“Great, I was abducted by invisible men,” Seth said. “Does Ava know I’m missing?”

Heather nodded.

“Claire?” Seth asked.

Heather nodded and held up her hand.

“Ava called Sandy,” Heather said. “I was there so I came to check on you.”

Seth nodded.

“This is not the worst place I’ve found you in,” Heather said.

“That’s the truth,” Seth said.

“Are you all right?” Heather asked.

“I won’t be if I don’t find a toilet,” Seth said.

“There’s one in the hall,” Heather said. “The water seems to be on, power too, but no one is here.”

Heather opened the door to the hallway. She held up her hand to Seth and peered out. Nothing moved. They waited. After a few minutes, Heather nodded. She led him to the bathroom.

“Can you figure out where I am?” Seth asked at the doorway.

“I can try,” Heather said. “Call me if you need me. If I’m not back, go back to the room and wait.”

Seth nodded. Heather gave him a little wave. She waited until he’d checked and locked the bathroom door before trying to figure out where they were. She heard a noise and went up a few floors. They seemed to be under a subway station which meant they were still in New York.

That was good. She looked at the signs but they had been so graphited over she couldn’t read them. She went up to the street. They seemed to be under Thomas Paine Park. She looked out at the street signs — Lexington and Worth. Nodding to herself, she went to find Seth again. He was sitting at the table.

“We’re under some subway station,” Heather said. “It seems to be closed. I couldn’t tell which one, but we’re definitely in New York. I went to the street. We’re under a park, Thomas Paine Park.”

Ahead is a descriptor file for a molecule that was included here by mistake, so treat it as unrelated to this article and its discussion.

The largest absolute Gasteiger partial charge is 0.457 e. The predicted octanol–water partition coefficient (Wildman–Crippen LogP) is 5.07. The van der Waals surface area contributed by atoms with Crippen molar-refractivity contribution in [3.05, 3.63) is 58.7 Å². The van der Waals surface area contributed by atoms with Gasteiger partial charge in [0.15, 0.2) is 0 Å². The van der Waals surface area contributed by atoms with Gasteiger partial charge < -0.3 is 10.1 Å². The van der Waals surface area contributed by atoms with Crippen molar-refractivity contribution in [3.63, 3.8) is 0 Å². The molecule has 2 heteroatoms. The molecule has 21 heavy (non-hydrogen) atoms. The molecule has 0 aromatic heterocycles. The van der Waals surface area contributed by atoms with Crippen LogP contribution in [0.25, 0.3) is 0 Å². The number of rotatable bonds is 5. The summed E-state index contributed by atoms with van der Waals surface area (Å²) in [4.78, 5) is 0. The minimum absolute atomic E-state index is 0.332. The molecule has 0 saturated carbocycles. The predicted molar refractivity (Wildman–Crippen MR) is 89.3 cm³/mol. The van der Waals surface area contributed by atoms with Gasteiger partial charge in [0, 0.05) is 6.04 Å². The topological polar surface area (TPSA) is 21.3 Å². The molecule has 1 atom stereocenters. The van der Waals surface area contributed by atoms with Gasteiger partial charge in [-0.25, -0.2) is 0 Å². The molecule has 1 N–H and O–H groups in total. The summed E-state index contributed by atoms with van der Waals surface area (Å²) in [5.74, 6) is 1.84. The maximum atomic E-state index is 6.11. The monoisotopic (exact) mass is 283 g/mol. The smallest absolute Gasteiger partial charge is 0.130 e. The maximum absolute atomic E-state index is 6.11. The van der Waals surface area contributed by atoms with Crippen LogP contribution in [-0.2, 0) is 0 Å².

“Worth Street Station,” Seth said with a nod. He got up to walk around. “You didn’t see anyone?”

“No one,” Heather said.

“There are police interview rooms in all of these subway stations,” Seth said. “That explains this room.”

Heather looked at the room and then back at Seth.

“They don’t have these mirrored windows anymore,” Seth said. “Too many people break them.”

Heather nodded.

“It’s all done by electronics now,” Seth said.

“Any idea who picked you up?” Heather asked.

Seth shook his head.

“I can get you out of here, but since we don’t know why you’re here …” Heather said.

“I’ll get picked up again,” Seth said with a nod.

“Ava was calling your police buddies,” Heather said. “Why don’t we let them come to get you?”

“What if they’re the ones who picked me up?” Seth asked. “We don’t know if I was taken to save me or injure me.”

Seth nodded.

“Hmm,” Heather said. “I’m kind of new to the whole Goddess thing, but why don’t you let me see if I can try?”

Seth nodded.

“Can I bring you anything?” Heather asked.

“Sandwich, something to drink,” Seth said.

Heather disappeared and returned a moment later with a deli bag.

“That was fast,” Seth said.

“Benefits of being a Goddess,” Heather said. “I’ve fixed the door so they can’t come in here easily. I should be back before they get here.”

Seth nodded. He sat back down at the place where he’d been held. Opening the bag, he saw his favorite sandwich and a large cup of coffee. He ate his lunch and settled in for a long nap.


Monday afternoon — 3:40 p.m. MT
Burlington, Colorado

“Are you sure?” Sissy asked.

She looked at Katy in the rearview mirror.

“I know I just went,” Katy said. “I just really have to go. Again.”

Paddie turned to look at Katy.

“Are you okay?” Paddie asked. “You don’t usually have to pottie so much.”

Katy gave Paddie a sincere nod.

“I might have an accident,” Katy said.

“Poor Katy,” Paddie said. “Hang on.”

They were sitting in the middle seats of Jill’s enormous SUV. Katy was small so she still needed a booster. Paddie was strapped in beside her. Charlie sat beside Katy next to the window. Tink sat in the passenger seat while Wanda and Ivy sat in the way back.

Sissy turned on her blinker and pulled the SUV off I-70 at Burlington, Colorado. Seeing a chain diner, Sissy pulled into the parking lot. Sissy found a spot near the front door and parked the behemoth.

“They’re here,” Ivy said in a whisper.

She pointed to the white van in the parking lot. The children looked at the van in horror.

“Then it’s a good thing we stopped,” Sissy said with a nod.

“Let’s split up,” Charlie said. “Tink and I will take Paddie and Katy. We’ll get a table in the back and you guys can meet us there.”

“Won’t they be hiding in the back?” Sissy asked.

Charlie pointed. Through the front window, they saw two burly men and a skinny boy eating a meal at a corner booth. The boy’s head hung about five inches from his food.